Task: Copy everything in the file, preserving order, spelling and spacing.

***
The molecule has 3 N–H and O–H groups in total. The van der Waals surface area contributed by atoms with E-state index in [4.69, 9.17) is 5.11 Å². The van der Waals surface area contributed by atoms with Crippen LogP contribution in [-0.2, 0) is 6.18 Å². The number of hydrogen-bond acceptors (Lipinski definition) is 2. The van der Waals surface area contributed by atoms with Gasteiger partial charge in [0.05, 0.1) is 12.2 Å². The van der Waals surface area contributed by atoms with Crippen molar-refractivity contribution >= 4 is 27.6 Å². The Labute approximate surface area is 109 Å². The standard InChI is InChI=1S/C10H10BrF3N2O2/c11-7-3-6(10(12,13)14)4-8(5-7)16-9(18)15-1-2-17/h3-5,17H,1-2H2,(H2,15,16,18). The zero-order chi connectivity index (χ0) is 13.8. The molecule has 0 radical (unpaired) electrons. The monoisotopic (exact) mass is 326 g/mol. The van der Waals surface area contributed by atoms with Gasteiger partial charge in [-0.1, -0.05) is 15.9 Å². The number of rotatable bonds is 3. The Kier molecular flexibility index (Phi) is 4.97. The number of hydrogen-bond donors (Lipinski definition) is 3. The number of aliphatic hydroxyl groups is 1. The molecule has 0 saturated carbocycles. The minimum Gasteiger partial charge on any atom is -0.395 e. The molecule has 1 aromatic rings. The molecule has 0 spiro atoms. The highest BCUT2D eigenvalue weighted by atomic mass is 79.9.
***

The molecule has 3 N–H and O–H groups in total. The van der Waals surface area contributed by atoms with E-state index in [4.69, 9.17) is 5.11 Å². The van der Waals surface area contributed by atoms with Crippen LogP contribution in [-0.2, 0) is 6.18 Å². The number of hydrogen-bond acceptors (Lipinski definition) is 2. The van der Waals surface area contributed by atoms with Gasteiger partial charge in [0.05, 0.1) is 12.2 Å². The van der Waals surface area contributed by atoms with Crippen molar-refractivity contribution >= 4 is 27.6 Å². The Labute approximate surface area is 109 Å². The standard InChI is InChI=1S/C10H10BrF3N2O2/c11-7-3-6(10(12,13)14)4-8(5-7)16-9(18)15-1-2-17/h3-5,17H,1-2H2,(H2,15,16,18). The zero-order chi connectivity index (χ0) is 13.8. The molecule has 0 radical (unpaired) electrons. The monoisotopic (exact) mass is 326 g/mol. The van der Waals surface area contributed by atoms with Gasteiger partial charge in [-0.1, -0.05) is 15.9 Å². The number of rotatable bonds is 3. The Kier molecular flexibility index (Phi) is 4.97. The number of hydrogen-bond donors (Lipinski definition) is 3. The number of aliphatic hydroxyl groups is 1. The molecule has 0 saturated carbocycles. The minimum Gasteiger partial charge on any atom is -0.395 e. The molecule has 1 aromatic rings. The molecule has 0 spiro atoms. The highest BCUT2D eigenvalue weighted by atomic mass is 79.9.